When going through the process of planning and decorating a space I usually keep the following four aspects in mind: the flow of the room, the proportion of the furniture in the space, the alignment of the decorative items and the aesthetic – what colours, textures, etc.
I would divide the process of styling a space as follow:
Step 1 – Proportion and usage
- Can the furniture do/store what I need?
- Are the pieces of furniture the right size for this space?
- Does anything look too small or, worse, too big?
Step 2 – Aesthetic
- What colours and textures do I like and want in the space?
- How many decorative items do I need to source?
- What is the main art piece I want to feature in that space?
Step 3 – Flow
- Is the furniture in the most suitable place?
- Does the room feel open and easily navigable?
- Does everything feel cohesive?
Step 4 – Alignment
- Is all the wall art aligned properly? Not too high? Not too low?
- Are the decorative items placed so everything feels balanced and not too symmetrical?
I very often visit a space and the furniture is just too big or too dark or the sofa has been angled so it completely closes the room and makes it feel smaller. I think a lot of people consider each item individually – “Oh, I like that sofa!”, “That poster is pretty cool”, “I really need a bookshelf” – not thinking of the bigger picture.
So today I thought I would use the example of a sideboard to explain how I think of all four aspects when styling a space. This is a fairly contained area but I use the same principles for all scale projects, big or small!
We needed some space to store some of our serving plates, glasses, and tableware in our open plan living-room. A sideboard was the obvious choice and I knew I wanted something contemporary, light and functional.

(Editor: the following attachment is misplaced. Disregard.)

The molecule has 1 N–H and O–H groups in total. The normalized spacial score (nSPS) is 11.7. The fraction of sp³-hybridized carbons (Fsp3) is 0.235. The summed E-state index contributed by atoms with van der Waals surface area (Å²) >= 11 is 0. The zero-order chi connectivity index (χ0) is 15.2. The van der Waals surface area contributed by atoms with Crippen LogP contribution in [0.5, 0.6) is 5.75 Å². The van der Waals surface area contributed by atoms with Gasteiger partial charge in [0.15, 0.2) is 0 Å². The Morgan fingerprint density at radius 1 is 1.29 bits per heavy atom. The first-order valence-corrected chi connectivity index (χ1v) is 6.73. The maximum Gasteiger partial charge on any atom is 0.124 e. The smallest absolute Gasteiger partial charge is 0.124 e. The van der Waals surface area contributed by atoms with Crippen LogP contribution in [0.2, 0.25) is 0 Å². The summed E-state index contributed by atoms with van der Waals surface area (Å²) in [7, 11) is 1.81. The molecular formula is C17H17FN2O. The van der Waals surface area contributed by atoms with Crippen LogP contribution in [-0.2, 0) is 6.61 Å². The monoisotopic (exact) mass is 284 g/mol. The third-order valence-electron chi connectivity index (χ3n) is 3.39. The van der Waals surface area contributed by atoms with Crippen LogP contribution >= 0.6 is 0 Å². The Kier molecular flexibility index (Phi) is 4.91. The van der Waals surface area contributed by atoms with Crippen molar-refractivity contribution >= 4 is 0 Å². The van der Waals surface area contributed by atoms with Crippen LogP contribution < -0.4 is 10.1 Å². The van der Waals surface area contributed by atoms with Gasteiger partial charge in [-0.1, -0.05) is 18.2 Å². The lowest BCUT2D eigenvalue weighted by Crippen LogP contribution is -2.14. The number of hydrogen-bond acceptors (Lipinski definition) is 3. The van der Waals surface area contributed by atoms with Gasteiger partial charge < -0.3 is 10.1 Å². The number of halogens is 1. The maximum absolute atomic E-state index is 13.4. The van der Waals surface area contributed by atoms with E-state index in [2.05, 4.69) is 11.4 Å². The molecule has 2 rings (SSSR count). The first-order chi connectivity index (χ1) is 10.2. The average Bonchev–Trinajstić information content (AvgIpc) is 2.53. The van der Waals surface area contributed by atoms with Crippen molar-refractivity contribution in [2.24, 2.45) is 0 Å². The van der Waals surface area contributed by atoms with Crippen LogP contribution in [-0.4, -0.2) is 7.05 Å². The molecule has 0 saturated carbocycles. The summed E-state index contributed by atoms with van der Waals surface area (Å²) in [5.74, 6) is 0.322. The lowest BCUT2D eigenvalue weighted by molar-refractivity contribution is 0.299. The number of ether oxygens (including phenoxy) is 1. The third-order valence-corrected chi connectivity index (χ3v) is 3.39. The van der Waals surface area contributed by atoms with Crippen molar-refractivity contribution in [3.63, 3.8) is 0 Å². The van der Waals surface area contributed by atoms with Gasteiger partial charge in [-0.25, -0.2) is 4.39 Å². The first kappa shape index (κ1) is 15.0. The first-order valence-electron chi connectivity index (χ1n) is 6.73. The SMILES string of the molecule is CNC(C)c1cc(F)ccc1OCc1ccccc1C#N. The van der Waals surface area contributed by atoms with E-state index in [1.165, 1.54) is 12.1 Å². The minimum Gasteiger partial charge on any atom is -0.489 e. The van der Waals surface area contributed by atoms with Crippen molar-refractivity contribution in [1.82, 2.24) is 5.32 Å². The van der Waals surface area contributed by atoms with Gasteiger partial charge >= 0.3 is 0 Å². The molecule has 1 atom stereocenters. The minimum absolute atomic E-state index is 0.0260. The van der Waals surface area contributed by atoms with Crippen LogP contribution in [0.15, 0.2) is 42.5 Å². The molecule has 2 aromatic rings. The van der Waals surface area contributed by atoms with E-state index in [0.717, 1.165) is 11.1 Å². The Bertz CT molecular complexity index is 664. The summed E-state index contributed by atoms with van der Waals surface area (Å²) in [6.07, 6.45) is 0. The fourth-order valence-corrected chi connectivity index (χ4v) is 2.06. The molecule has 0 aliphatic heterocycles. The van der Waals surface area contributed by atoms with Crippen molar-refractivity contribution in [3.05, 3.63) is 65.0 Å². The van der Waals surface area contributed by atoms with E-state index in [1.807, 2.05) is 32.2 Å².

Our space is big, but the ceilings in that section of the room are low. We needed a sideboard that was long enough to fit everything and be noticeable, yet low enough that it wouldn’t make the ceiling height seem even lower. I also wanted a sideboard with narrow legs to bring some lightness and stay away from anything looking too chunky. So we opted for this now-discontinued Ikea sideboard (similar Ikea sideboard) which is big enough to store most things, low enough and budget-friendly!
Proportion and usage – Check!
As I mentioned above, I wanted to create a contemporary and light space, and I knew I wanted a ‘Scandinavian meet mid-century modern’ vibe. With that in mind, I went for an oak sideboard to bring in the Scandinavian warmth. I also wanted to hang a vintage France map I already owned, and this item dictated the colours for this space.
To bring the mid-century modern vibe I found this Conran for M&S lamp (old collection) which matched the colour palette of the map.
The size of the sideboard, the lamp and the map were my creative guides which dictated what other items I needed to source. I looked for a vintage UK map to mirror the France one. It created a symbolic interior moment for us, as I am French and Andrew is British. I also looked for small trinkets to dress the sideboard.